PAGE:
Originally Posted by the urban politician
10023, where do you see Chicago's role in global finance headed?
Originally Posted by Nowhereman1280
^^^ Well I think we can say one thing, CME group isn't going to be leaving Chicago any time soon, its becoming quite the beast...
Now we just need to steal/create a major stock exchange...
No. There's no need for another stock exchange to be created, especially not in the U.S., which has trailed London and Asia in new listings for years as a result of disparities in economic growth and burdensome regulation. The CME is not going to buy NYSE/Euronext, and even if they someday merged, it wouldn't result in a mass relocation of New York's equity traders or investment banks that underwrite equity issues to Chicago.
Cities thrive because they reach a critical mass in a particular industry or service that becomes self-reinforcing. Hence Silicon Valley has come to dominate the software and internet business, despite the fact that (due to those very products and services) physical location is now supposed to be unimportant, or at least was in the minds of 1990s prognosticators. But this ignores the obvious benefits of geographic concentration, and to an extent competitive clustering. You see this at the most basic level in something as basic as suburban strip shopping areas. Ever notice that all the car dealers tend to be right next to each other, and where there's a McDonald's there is usually a Burger King, a Wendy's, a Taco Bell, etc right there as well? Rather than wanting to locate away from each other in order to protect turf and not lose customers to the other guys, they benefit from proximity, because customers know where to look, and because each believes that they will take market share from the others, rather than vice versa.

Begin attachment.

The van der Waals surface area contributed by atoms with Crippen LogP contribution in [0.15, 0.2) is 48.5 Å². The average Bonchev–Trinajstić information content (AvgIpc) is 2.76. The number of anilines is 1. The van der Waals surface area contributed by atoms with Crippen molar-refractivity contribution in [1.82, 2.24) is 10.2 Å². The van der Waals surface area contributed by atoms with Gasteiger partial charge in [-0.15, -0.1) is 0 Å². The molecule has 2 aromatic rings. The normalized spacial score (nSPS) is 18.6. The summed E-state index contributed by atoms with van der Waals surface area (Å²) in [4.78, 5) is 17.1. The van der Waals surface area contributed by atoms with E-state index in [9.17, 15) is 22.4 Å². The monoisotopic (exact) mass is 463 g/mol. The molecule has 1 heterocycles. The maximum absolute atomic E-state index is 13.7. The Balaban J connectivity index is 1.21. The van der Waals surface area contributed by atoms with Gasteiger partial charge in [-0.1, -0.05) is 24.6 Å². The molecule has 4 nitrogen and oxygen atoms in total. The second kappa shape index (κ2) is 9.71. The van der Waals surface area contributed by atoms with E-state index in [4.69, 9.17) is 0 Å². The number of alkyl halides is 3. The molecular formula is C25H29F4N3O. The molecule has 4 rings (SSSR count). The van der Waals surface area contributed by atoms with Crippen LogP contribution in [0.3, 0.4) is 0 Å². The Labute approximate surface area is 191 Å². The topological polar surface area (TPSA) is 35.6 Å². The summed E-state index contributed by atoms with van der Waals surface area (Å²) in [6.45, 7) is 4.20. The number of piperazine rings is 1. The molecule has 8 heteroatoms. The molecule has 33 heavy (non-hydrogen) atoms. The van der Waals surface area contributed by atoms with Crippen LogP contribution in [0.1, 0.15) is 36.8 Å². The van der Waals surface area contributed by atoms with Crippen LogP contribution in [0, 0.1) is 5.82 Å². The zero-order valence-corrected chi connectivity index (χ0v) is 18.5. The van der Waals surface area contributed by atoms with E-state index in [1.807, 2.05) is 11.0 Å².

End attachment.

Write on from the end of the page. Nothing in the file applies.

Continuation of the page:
Chicago will always be a secondary financial center to New York, but it has developed a niche in derivatives that gives it pre-eminence on a global scale. The markets are in Chicago, so everyone tied to that industry must be as well. And while the few hundred or few thousand people trading on the floor are pretty insignificant, just as the people on the floor of the NYSE are insignificant, the real "critical mass" is the dozens or hundreds of trading floors scattered across the city, the hedge funds that trade the products, the financial firms that make the markets, the lawyers and accountants that specialize in the particular arcane points of law and accounting that come into play, etc.
I don't think we'll see a day, at least not this century (never say never) when Chicago surpasses New York as a financial center. I don't even think New York will be the world's largest financial center at the end of this century. But it seems to now have a defensible position as a necessary cog in the global financial machinery, just as Boston has a solid position in asset management. It's very important for these cities to protect that, as it becomes the cornerstone of any effort to revitalize the city and ensure economic prosperity, by basically creating a floor level of white collar, high salary employment in the trading, investment, legal and accounting sectors. And being #1 at something is very important, because it makes a city the place that the industry naturally consolidates into, rather than away from.
All that said, I work in the very New York business of mergers & acquisitions advisory now, so this is not an insiders' perspective per se... just one that comes from reading every utterance of the financial press as a matter of daily routine.